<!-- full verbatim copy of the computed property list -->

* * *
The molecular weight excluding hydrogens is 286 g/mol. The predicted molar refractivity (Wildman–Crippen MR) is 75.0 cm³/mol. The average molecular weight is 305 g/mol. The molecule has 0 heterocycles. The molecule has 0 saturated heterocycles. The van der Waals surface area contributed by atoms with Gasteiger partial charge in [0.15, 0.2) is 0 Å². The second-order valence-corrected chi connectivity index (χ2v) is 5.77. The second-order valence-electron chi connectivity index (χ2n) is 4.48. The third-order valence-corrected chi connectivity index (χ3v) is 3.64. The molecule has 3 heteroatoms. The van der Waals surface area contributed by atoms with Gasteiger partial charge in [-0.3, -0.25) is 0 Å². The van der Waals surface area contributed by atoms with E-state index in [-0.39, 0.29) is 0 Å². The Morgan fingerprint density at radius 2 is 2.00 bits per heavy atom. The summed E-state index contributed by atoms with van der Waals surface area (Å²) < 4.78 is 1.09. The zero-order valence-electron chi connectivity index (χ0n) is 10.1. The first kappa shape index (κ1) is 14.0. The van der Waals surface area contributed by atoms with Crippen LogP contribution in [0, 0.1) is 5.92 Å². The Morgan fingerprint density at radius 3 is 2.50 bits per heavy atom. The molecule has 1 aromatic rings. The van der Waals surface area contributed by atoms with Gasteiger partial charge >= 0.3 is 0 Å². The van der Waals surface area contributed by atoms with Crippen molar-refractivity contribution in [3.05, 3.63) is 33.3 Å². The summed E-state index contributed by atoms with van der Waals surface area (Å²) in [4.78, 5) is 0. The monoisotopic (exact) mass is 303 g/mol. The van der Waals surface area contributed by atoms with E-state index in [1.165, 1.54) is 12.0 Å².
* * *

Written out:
The molecular weight excluding hydrogens is 286 g/mol. The predicted molar refractivity (Wildman–Crippen MR) is 75.0 cm³/mol. The average molecular weight is 305 g/mol. The molecule has 0 heterocycles. The molecule has 0 saturated heterocycles. The van der Waals surface area contributed by atoms with Gasteiger partial charge in [0.15, 0.2) is 0 Å². The second-order valence-corrected chi connectivity index (χ2v) is 5.77. The second-order valence-electron chi connectivity index (χ2n) is 4.48. The third-order valence-corrected chi connectivity index (χ3v) is 3.64. The molecule has 3 heteroatoms. The van der Waals surface area contributed by atoms with Gasteiger partial charge in [-0.3, -0.25) is 0 Å². The van der Waals surface area contributed by atoms with E-state index in [-0.39, 0.29) is 0 Å². The Morgan fingerprint density at radius 2 is 2.00 bits per heavy atom. The summed E-state index contributed by atoms with van der Waals surface area (Å²) < 4.78 is 1.09. The zero-order valence-electron chi connectivity index (χ0n) is 10.1. The first kappa shape index (κ1) is 14.0. The van der Waals surface area contributed by atoms with Crippen LogP contribution in [0, 0.1) is 5.92 Å². The Morgan fingerprint density at radius 3 is 2.50 bits per heavy atom. The molecule has 1 aromatic rings. The van der Waals surface area contributed by atoms with Gasteiger partial charge >= 0.3 is 0 Å². The van der Waals surface area contributed by atoms with Crippen molar-refractivity contribution in [3.05, 3.63) is 33.3 Å². The summed E-state index contributed by atoms with van der Waals surface area (Å²) in [4.78, 5) is 0. The monoisotopic (exact) mass is 303 g/mol. The van der Waals surface area contributed by atoms with E-state index in [1.165, 1.54) is 12.0 Å².